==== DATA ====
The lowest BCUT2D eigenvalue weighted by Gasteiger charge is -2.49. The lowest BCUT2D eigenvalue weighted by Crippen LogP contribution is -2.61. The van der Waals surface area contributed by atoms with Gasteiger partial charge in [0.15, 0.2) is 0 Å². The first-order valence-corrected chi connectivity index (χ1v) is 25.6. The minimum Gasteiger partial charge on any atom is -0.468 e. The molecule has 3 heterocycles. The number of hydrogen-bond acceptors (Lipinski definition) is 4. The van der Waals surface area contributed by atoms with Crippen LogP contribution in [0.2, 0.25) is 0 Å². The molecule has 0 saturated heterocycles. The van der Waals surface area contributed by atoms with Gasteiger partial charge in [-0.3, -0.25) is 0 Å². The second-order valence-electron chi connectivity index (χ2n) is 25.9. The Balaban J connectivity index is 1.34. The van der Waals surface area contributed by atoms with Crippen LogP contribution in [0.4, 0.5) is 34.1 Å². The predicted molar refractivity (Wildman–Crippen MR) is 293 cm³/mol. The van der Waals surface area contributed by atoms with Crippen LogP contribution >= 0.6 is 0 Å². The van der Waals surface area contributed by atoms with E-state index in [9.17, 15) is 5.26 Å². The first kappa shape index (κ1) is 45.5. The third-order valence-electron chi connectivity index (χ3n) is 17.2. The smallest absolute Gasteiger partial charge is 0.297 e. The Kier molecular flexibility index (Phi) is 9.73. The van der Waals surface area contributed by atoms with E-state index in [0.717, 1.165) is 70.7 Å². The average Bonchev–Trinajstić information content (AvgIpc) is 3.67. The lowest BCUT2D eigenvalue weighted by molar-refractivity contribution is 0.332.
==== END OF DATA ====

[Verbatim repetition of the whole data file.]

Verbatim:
The lowest BCUT2D eigenvalue weighted by Gasteiger charge is -2.49. The lowest BCUT2D eigenvalue weighted by Crippen LogP contribution is -2.61. The van der Waals surface area contributed by atoms with Gasteiger partial charge in [0.15, 0.2) is 0 Å². The first-order valence-corrected chi connectivity index (χ1v) is 25.6. The minimum Gasteiger partial charge on any atom is -0.468 e. The molecule has 3 heterocycles. The number of hydrogen-bond acceptors (Lipinski definition) is 4. The van der Waals surface area contributed by atoms with Crippen LogP contribution in [0.2, 0.25) is 0 Å². The molecule has 0 saturated heterocycles. The van der Waals surface area contributed by atoms with Gasteiger partial charge in [-0.3, -0.25) is 0 Å². The second-order valence-electron chi connectivity index (χ2n) is 25.9. The Balaban J connectivity index is 1.34. The van der Waals surface area contributed by atoms with Crippen LogP contribution in [0.4, 0.5) is 34.1 Å². The predicted molar refractivity (Wildman–Crippen MR) is 293 cm³/mol. The van der Waals surface area contributed by atoms with Crippen LogP contribution >= 0.6 is 0 Å². The van der Waals surface area contributed by atoms with E-state index in [9.17, 15) is 5.26 Å². The first kappa shape index (κ1) is 45.5. The third-order valence-electron chi connectivity index (χ3n) is 17.2. The smallest absolute Gasteiger partial charge is 0.297 e. The Kier molecular flexibility index (Phi) is 9.73. The van der Waals surface area contributed by atoms with E-state index in [0.717, 1.165) is 70.7 Å². The average Bonchev–Trinajstić information content (AvgIpc) is 3.67. The lowest BCUT2D eigenvalue weighted by molar-refractivity contribution is 0.332.